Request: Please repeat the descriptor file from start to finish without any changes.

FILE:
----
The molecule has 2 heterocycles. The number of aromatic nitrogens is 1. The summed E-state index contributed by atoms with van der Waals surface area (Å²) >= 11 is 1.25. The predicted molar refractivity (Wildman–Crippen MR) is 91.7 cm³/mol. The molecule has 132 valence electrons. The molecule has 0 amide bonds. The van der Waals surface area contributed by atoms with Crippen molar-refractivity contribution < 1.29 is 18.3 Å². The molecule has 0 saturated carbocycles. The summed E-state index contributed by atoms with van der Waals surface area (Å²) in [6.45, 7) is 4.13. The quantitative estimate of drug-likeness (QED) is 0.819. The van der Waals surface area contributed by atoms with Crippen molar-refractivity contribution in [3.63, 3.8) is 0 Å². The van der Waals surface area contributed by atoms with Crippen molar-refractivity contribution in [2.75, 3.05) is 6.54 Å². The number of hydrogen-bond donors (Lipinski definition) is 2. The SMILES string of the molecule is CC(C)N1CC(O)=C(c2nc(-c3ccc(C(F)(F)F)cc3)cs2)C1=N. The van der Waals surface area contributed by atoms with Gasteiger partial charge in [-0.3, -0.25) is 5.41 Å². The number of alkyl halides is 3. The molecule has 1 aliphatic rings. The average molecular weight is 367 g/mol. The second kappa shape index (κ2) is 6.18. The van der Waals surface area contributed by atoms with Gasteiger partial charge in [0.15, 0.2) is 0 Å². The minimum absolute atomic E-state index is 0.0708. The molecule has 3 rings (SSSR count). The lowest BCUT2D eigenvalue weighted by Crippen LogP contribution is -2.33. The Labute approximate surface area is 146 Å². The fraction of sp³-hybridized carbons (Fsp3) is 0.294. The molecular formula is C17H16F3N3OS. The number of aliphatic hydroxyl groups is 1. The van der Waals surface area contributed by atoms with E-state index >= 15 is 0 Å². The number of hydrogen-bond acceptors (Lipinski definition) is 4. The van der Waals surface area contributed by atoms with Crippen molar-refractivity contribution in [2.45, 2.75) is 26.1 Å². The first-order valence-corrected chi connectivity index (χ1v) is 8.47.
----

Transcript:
The molecule has 2 heterocycles. The number of aromatic nitrogens is 1. The summed E-state index contributed by atoms with van der Waals surface area (Å²) >= 11 is 1.25. The predicted molar refractivity (Wildman–Crippen MR) is 91.7 cm³/mol. The molecule has 132 valence electrons. The molecule has 0 amide bonds. The van der Waals surface area contributed by atoms with Crippen molar-refractivity contribution < 1.29 is 18.3 Å². The molecule has 0 saturated carbocycles. The summed E-state index contributed by atoms with van der Waals surface area (Å²) in [6.45, 7) is 4.13. The quantitative estimate of drug-likeness (QED) is 0.819. The van der Waals surface area contributed by atoms with Crippen molar-refractivity contribution in [3.63, 3.8) is 0 Å². The van der Waals surface area contributed by atoms with Crippen molar-refractivity contribution in [2.75, 3.05) is 6.54 Å². The number of hydrogen-bond donors (Lipinski definition) is 2. The SMILES string of the molecule is CC(C)N1CC(O)=C(c2nc(-c3ccc(C(F)(F)F)cc3)cs2)C1=N. The van der Waals surface area contributed by atoms with Gasteiger partial charge in [-0.3, -0.25) is 5.41 Å². The number of alkyl halides is 3. The molecule has 1 aliphatic rings. The average molecular weight is 367 g/mol. The second kappa shape index (κ2) is 6.18. The van der Waals surface area contributed by atoms with Gasteiger partial charge in [0.15, 0.2) is 0 Å². The minimum absolute atomic E-state index is 0.0708. The molecule has 3 rings (SSSR count). The lowest BCUT2D eigenvalue weighted by Crippen LogP contribution is -2.33. The Labute approximate surface area is 146 Å². The fraction of sp³-hybridized carbons (Fsp3) is 0.294. The molecular formula is C17H16F3N3OS. The number of aliphatic hydroxyl groups is 1. The van der Waals surface area contributed by atoms with E-state index >= 15 is 0 Å². The number of hydrogen-bond acceptors (Lipinski definition) is 4. The van der Waals surface area contributed by atoms with Crippen molar-refractivity contribution in [2.45, 2.75) is 26.1 Å². The first-order valence-corrected chi connectivity index (χ1v) is 8.47.